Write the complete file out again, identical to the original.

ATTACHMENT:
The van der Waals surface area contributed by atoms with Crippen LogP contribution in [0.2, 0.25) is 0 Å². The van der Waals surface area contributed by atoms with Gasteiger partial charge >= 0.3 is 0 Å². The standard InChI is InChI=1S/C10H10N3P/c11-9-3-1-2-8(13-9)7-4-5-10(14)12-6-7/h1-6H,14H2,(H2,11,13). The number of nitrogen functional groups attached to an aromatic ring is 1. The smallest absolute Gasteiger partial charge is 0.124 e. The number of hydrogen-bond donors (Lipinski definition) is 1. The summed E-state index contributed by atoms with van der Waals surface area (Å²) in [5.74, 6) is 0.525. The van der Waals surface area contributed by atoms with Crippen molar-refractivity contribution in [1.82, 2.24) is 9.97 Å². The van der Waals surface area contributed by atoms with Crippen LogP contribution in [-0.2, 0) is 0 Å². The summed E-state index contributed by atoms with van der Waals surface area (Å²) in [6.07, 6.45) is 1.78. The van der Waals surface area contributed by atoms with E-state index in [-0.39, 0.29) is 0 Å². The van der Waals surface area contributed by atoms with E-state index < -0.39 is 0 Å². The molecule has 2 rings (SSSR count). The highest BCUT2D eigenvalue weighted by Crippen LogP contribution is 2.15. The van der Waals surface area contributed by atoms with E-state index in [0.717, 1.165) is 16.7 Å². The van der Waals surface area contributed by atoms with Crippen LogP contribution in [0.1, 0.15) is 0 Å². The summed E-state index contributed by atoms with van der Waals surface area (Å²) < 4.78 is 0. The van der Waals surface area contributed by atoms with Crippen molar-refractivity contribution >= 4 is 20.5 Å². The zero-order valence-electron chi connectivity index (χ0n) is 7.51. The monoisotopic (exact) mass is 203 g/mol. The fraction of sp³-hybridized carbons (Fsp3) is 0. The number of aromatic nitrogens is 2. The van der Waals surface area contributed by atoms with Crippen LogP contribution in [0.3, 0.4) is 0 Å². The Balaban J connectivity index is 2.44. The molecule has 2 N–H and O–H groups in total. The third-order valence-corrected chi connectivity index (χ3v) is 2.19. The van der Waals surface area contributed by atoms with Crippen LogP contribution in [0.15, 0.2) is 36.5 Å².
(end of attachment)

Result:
The van der Waals surface area contributed by atoms with Crippen LogP contribution in [0.2, 0.25) is 0 Å². The van der Waals surface area contributed by atoms with Gasteiger partial charge >= 0.3 is 0 Å². The standard InChI is InChI=1S/C10H10N3P/c11-9-3-1-2-8(13-9)7-4-5-10(14)12-6-7/h1-6H,14H2,(H2,11,13). The number of nitrogen functional groups attached to an aromatic ring is 1. The smallest absolute Gasteiger partial charge is 0.124 e. The number of hydrogen-bond donors (Lipinski definition) is 1. The summed E-state index contributed by atoms with van der Waals surface area (Å²) in [5.74, 6) is 0.525. The van der Waals surface area contributed by atoms with Crippen molar-refractivity contribution in [1.82, 2.24) is 9.97 Å². The van der Waals surface area contributed by atoms with Crippen LogP contribution in [-0.2, 0) is 0 Å². The summed E-state index contributed by atoms with van der Waals surface area (Å²) in [6.07, 6.45) is 1.78. The van der Waals surface area contributed by atoms with E-state index in [-0.39, 0.29) is 0 Å². The van der Waals surface area contributed by atoms with E-state index < -0.39 is 0 Å². The molecule has 2 rings (SSSR count). The highest BCUT2D eigenvalue weighted by Crippen LogP contribution is 2.15. The van der Waals surface area contributed by atoms with E-state index in [0.717, 1.165) is 16.7 Å². The van der Waals surface area contributed by atoms with Crippen LogP contribution in [0.1, 0.15) is 0 Å². The summed E-state index contributed by atoms with van der Waals surface area (Å²) < 4.78 is 0. The van der Waals surface area contributed by atoms with Crippen molar-refractivity contribution >= 4 is 20.5 Å². The zero-order valence-electron chi connectivity index (χ0n) is 7.51. The monoisotopic (exact) mass is 203 g/mol. The fraction of sp³-hybridized carbons (Fsp3) is 0. The number of aromatic nitrogens is 2. The van der Waals surface area contributed by atoms with Crippen LogP contribution in [0.3, 0.4) is 0 Å². The Balaban J connectivity index is 2.44. The molecule has 2 N–H and O–H groups in total. The third-order valence-corrected chi connectivity index (χ3v) is 2.19. The van der Waals surface area contributed by atoms with Crippen LogP contribution in [0.15, 0.2) is 36.5 Å².